New Louisiana laws expand medical marijuana program
Medical marijuana patients in Louisiana just got a New Year’s gift. Louisiana’s medical marijuana program will offer raw, smokable cannabis to its patients starting in 2022. The state will tweak its calculations for state income taxes as more than two dozen new laws take effect Saturday with the start of the new year.
Medical marijuana began being sold in Louisiana in 2019, but the state’s law initially prohibited the sale of smokeable cannabis. While the new law takes effect this month, cannabis flower may not be available in the state’s medical marijuana dispensaries immediately.
Most of the new laws were passed in the regular legislative session that lawmakers wrapped up in June. Voters approved the income tax changes in the fall after lawmakers sent the measure to the ballot for consideration.
The expansion of Louisiana’s medical marijuana program under the law sponsored by Houma Rep. Tanner Magee, the House’s second-ranking Republican, is expected to offer state residents a cheaper form of cannabis to treat their medical conditions.
The state’s dispensaries have been selling medical marijuana in liquids, topical applications, inhalers and edible gummies. The legislation taking effect in January adds raw marijuana in smokable form to that list of products already available for sale. Because it involves less processing, raw marijuana is anticipated to be less expensive for patients.
Lawmakers have steadily widened the rules for Louisiana’s medical marijuana program since enacting the dispensing framework in 2015.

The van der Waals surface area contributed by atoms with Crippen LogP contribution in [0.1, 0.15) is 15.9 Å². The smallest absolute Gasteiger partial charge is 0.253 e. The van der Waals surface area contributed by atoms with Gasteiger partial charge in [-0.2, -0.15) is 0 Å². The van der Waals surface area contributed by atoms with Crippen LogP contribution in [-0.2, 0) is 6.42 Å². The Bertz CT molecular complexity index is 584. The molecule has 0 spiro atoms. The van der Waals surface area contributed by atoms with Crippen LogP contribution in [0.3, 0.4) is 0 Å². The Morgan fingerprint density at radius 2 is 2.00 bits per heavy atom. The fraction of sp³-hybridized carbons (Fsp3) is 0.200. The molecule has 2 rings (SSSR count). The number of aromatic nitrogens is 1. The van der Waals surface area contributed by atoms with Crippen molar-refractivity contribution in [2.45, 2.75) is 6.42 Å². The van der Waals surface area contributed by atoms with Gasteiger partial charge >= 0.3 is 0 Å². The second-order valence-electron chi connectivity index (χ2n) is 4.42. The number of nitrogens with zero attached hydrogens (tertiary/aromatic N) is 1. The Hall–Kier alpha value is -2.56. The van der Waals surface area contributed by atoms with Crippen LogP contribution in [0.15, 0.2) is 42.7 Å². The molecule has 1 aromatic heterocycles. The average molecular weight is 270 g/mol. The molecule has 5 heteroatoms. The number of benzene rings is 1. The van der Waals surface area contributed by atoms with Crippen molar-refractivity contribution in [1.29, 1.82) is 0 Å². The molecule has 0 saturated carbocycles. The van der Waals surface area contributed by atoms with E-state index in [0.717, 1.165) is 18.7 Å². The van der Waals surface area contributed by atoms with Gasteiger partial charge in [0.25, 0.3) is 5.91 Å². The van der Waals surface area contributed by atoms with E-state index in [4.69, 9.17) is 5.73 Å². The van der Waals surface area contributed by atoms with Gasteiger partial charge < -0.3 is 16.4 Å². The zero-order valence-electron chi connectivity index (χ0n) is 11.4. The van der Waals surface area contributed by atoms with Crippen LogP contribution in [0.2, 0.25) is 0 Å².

Louisiana taxpayers will also see changes to their income tax rates and deductions in taxable periods that start in 2022, under a package of bills passed by the Legislature and approved by voters when they agreed in the November election to the constitutional changes involved.
The changes will get rid of personal income tax and corporate tax deductions for federal income taxes paid in exchange for lowering income tax rates. Most excess itemized deductions taken by middle- and upper-income earners will disappear.
An economic analysis of the changes – done by the nonpartisan Legislative Fiscal Office – said most individual income taxpayers who don’t itemize will see a tax cut while those who itemize likely will pay more, and estimated fewer than 2% of those who file corporate taxes will see tax bills rise.
The tax changes may not be obvious until people file their tax returns for the 2022 year.
Among other new provisions taking effect are tax credits and deductions available to families after the delivery of a stillborn child, for funeral and burial expenses associated with a pregnancy-related death and for adopting a child from foster care.
Meanwhile, certain training policies required by lawmakers to combat police misconduct in Louisiana kick in Saturday. Also, law enforcement agencies must have in place detailed policies for when body cameras and dash cameras must be turned on by officers who have them.
The Associated Press contributed to this report.